Uranium can perform reactions that previously no one thought possible, which could transform the way industry makes bulk chemicals, polymers, and the precursors to new drugs and plastics, according to new findings from The University of Manchester.
Writing in the journal Nature Communications, the chemists have discovered that uranium can perform reactions that used to be the preserve of transition metals such as rhodium and palladium. And because uranium sits between different types of reactivity of lanthanides and transition metals it might be able to combine the best of both to give new ways of producing materials and chemicals.
Could Uranium chemistry lead to a cure for cancer? A solution to the problem of hard plastics in our oceans? This fundamental science is possibly one of the greatest discoveries of recent years with far reaching implications.
Reversible chemistry for uranium
Reversible single-metal two-electron oxidative addition and reductive elimination are common fundamental reactions for transition metals that underpin major catalytic transformations. However, these reactions have never been observed together in the f-block because these metals exhibit irreversible one- or multi-electron oxidation or reduction reactions. Here we report that azobenzene oxidises sterically and electronically unsaturated uranium(III) complexes to afford a uranium(V)-imido complex in a reaction that satisfies all criteria of a single-metal two-electron oxidative addition. Thermolysis of this complex promotes extrusion of azobenzene, where H-/D-isotopic labelling finds no isotopomer cross-over and the non-reactivity of a nitrene-trap suggests that nitrenes are not generated and thus a reductive elimination has occurred. Though not optimally balanced in this case, this work presents evidence that classical d-block redox chemistry can be performed reversibly by f-block metals, and that uranium can thus mimic elementary transition metal reactivity, which may lead to the discovery of new f-block catalysis.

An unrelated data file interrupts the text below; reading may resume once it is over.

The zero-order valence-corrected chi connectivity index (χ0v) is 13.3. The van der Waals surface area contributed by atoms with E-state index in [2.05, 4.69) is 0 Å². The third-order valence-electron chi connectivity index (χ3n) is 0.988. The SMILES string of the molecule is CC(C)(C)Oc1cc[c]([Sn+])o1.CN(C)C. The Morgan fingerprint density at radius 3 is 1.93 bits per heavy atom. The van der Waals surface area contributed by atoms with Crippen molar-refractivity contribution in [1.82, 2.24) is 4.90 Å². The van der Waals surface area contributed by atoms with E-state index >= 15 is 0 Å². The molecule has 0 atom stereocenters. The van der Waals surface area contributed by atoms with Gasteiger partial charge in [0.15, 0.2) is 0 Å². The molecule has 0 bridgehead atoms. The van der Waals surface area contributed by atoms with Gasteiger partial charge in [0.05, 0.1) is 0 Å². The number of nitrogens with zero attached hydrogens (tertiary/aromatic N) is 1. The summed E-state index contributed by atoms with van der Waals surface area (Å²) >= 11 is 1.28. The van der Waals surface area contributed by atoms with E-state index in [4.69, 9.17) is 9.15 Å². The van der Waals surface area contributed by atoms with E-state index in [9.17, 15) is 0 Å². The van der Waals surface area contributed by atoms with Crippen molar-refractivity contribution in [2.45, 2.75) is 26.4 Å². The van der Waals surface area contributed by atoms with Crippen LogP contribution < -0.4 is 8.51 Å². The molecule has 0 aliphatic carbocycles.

The system reported here is clearly not optimised. However, the fact our combined experimental and computational evidence suggest that it can execute oxidative addition and be coerced into reductive elimination, with a substrate with a thermolytic disruption enthalpy of 93 kcal mol−176, validates the notion that with suitable ancillary ligands uranium catalysis that exploits elementary oxidative addition and reductive elimination pathways centred on a uranium(III/V)-redox couple may well be achievable. With optimised supporting ligands that better-balance the redox couple the prospect that this could therefore form the basis of new catalytic cycles in f-block chemistry, for example the production of aniline derivatives.